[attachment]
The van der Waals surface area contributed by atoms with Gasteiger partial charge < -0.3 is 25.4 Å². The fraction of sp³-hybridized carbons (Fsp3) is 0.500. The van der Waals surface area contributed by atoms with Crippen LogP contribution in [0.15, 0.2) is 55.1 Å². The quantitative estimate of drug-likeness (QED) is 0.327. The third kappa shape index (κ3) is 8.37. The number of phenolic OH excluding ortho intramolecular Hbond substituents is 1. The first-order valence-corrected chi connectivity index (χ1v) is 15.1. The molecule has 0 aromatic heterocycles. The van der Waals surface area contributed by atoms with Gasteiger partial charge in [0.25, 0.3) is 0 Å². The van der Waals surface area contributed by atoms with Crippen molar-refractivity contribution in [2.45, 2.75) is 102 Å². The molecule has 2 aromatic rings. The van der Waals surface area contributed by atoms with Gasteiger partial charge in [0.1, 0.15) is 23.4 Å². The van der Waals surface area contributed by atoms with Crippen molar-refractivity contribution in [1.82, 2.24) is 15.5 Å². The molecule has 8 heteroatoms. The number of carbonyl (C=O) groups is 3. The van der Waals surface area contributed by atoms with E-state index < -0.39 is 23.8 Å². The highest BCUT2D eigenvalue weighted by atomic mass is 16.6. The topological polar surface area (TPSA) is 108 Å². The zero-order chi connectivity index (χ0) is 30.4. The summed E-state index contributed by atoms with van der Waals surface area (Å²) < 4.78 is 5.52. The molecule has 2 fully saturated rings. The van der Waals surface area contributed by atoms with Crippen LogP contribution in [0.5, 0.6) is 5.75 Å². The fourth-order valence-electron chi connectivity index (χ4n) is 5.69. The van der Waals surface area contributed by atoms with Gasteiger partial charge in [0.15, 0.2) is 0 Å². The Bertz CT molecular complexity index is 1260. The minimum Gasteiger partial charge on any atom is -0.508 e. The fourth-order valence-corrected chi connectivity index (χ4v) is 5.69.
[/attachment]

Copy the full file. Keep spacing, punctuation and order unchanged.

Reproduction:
The van der Waals surface area contributed by atoms with Gasteiger partial charge < -0.3 is 25.4 Å². The fraction of sp³-hybridized carbons (Fsp3) is 0.500. The van der Waals surface area contributed by atoms with Crippen LogP contribution in [0.15, 0.2) is 55.1 Å². The quantitative estimate of drug-likeness (QED) is 0.327. The third kappa shape index (κ3) is 8.37. The number of phenolic OH excluding ortho intramolecular Hbond substituents is 1. The first-order valence-corrected chi connectivity index (χ1v) is 15.1. The molecule has 0 aromatic heterocycles. The van der Waals surface area contributed by atoms with Gasteiger partial charge in [0.25, 0.3) is 0 Å². The van der Waals surface area contributed by atoms with Crippen molar-refractivity contribution in [2.45, 2.75) is 102 Å². The molecule has 2 aromatic rings. The van der Waals surface area contributed by atoms with Gasteiger partial charge in [0.1, 0.15) is 23.4 Å². The van der Waals surface area contributed by atoms with Crippen molar-refractivity contribution in [1.82, 2.24) is 15.5 Å². The molecule has 8 heteroatoms. The number of carbonyl (C=O) groups is 3. The van der Waals surface area contributed by atoms with E-state index < -0.39 is 23.8 Å². The highest BCUT2D eigenvalue weighted by atomic mass is 16.6. The topological polar surface area (TPSA) is 108 Å². The zero-order chi connectivity index (χ0) is 30.4. The summed E-state index contributed by atoms with van der Waals surface area (Å²) < 4.78 is 5.52. The molecule has 2 fully saturated rings. The van der Waals surface area contributed by atoms with Crippen LogP contribution in [0.5, 0.6) is 5.75 Å². The fourth-order valence-electron chi connectivity index (χ4n) is 5.69. The van der Waals surface area contributed by atoms with Gasteiger partial charge in [0.15, 0.2) is 0 Å². The Bertz CT molecular complexity index is 1260. The minimum Gasteiger partial charge on any atom is -0.508 e. The fourth-order valence-corrected chi connectivity index (χ4v) is 5.69.